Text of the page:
The moon is half covered with water
How does a lunar eclipse come about?
While the shadow of the moon falls on the earth during a solar eclipse, the opposite is true for a lunar eclipse: the shadow of the earth moves over the moon. Since the earth is larger than the moon, the consequences are very different.
When the earth's satellite crosses the earth's orbit and thus also the shadow of the earth during a full moon, a lunar eclipse takes place. This is the case about twice a year. Since the orbit of the earth's satellite is inclined by 5.1 degrees to the earth's orbit, the moon can pass by up to 37,000 kilometers above or below the earth's shadow on its orbit. Therefore, there is not a lunar eclipse with every orbit.
The umbra of the earth is about two and a half times as large as the moon itself at the height of the lunar orbit. In a total lunar eclipse, the moon is completely in the umbra of the earth. For an observer on the moon, the sun would then be completely covered by the earth. Nevertheless, it is not completely dark on the moon even during a total lunar eclipse. Because the earth's atmosphere breaks part of the sunlight and directs this light into the shadow region.
Lunar and solar eclipses
Viewed from the moon, this would look as if the edge of the earth was glowing reddish. Since blue light is more strongly scattered in the earth's atmosphere, red light in particular reaches the moon - like at sunset. Seen from the earth, the moon therefore shines in a gloomy copper red. In contrast to a solar eclipse, a lunar eclipse can be observed from the entire side of our planet facing the satellite.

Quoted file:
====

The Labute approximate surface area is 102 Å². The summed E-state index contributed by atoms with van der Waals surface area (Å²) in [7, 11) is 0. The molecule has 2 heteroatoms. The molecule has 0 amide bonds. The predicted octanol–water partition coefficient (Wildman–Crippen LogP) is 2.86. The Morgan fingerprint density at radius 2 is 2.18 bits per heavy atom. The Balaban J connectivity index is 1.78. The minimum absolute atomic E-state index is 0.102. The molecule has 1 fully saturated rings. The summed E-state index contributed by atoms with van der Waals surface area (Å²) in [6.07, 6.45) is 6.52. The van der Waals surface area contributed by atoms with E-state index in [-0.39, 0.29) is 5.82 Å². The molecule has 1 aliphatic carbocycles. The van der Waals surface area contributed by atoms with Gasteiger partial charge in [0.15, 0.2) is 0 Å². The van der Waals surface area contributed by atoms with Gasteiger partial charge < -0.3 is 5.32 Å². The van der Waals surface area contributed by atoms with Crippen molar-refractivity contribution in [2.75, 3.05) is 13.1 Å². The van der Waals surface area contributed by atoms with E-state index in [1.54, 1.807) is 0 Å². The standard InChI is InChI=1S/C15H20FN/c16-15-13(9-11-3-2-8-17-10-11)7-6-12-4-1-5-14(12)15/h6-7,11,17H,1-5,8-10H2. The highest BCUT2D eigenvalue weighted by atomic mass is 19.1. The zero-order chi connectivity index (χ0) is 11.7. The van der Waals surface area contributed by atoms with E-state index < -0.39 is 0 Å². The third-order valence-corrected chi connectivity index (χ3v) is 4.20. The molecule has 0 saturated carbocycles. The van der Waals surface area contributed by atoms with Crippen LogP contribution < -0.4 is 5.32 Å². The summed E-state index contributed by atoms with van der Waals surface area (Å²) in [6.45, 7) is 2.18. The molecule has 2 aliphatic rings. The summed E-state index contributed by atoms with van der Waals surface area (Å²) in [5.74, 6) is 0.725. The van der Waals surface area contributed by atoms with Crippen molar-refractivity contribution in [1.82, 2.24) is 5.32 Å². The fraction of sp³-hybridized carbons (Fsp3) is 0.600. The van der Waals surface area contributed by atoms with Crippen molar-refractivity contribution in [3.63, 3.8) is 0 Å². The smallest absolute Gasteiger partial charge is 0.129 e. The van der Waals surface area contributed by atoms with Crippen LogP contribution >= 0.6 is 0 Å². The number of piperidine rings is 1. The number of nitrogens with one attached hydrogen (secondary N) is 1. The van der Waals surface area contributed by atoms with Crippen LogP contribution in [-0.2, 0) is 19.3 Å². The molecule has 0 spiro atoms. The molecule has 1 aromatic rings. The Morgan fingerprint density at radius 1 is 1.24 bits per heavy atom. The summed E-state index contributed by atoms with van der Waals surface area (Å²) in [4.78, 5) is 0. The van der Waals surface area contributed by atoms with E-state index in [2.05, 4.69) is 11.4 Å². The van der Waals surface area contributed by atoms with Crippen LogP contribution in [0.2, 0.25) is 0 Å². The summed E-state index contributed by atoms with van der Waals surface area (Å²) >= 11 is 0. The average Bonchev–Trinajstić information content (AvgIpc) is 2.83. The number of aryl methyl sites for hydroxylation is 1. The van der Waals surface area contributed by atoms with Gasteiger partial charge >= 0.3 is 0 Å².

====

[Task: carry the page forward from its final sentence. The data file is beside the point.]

In the case of a partial lunar eclipse, the earth's satellite only partially enters the umbra. The edge of the shadow cast by the earth is depicted on the surface of the moon and is visible as a circular arc. From this circular shape of the shadow, the ancient Greeks already concluded that the earth must be a sphere.
So-called penumbral eclipses, in which the moon only crosses the comparatively bright penumbra of the earth, are often barely perceptible. During such an eclipse, the sun would only be partially covered by the earth for an observer on the moon - a significant part of the sunlight still falls on the moon.
The part of the moon that is closest to the umbra appears noticeably darker when viewed from the earth. In addition, usually only part of the moon is in penumbra. Because the penumbra, which is in the shape of a ring around the umbra, is only about as wide as the diameter of the moon.
On average, penumbral eclipses are about half as common as umbra eclipses. And about half of all umbra eclipses are total lunar eclipses. In the 21st century, however, the earth's satellite crosses the earth's shadow more often than on average during a full moon. And precisely when the moon is close to the earth - where the umbra is slightly larger. As a result, there are significantly more total than partial lunar eclipses in this century: a total of 85. In contrast, there are just 57 partial lunar eclipses.
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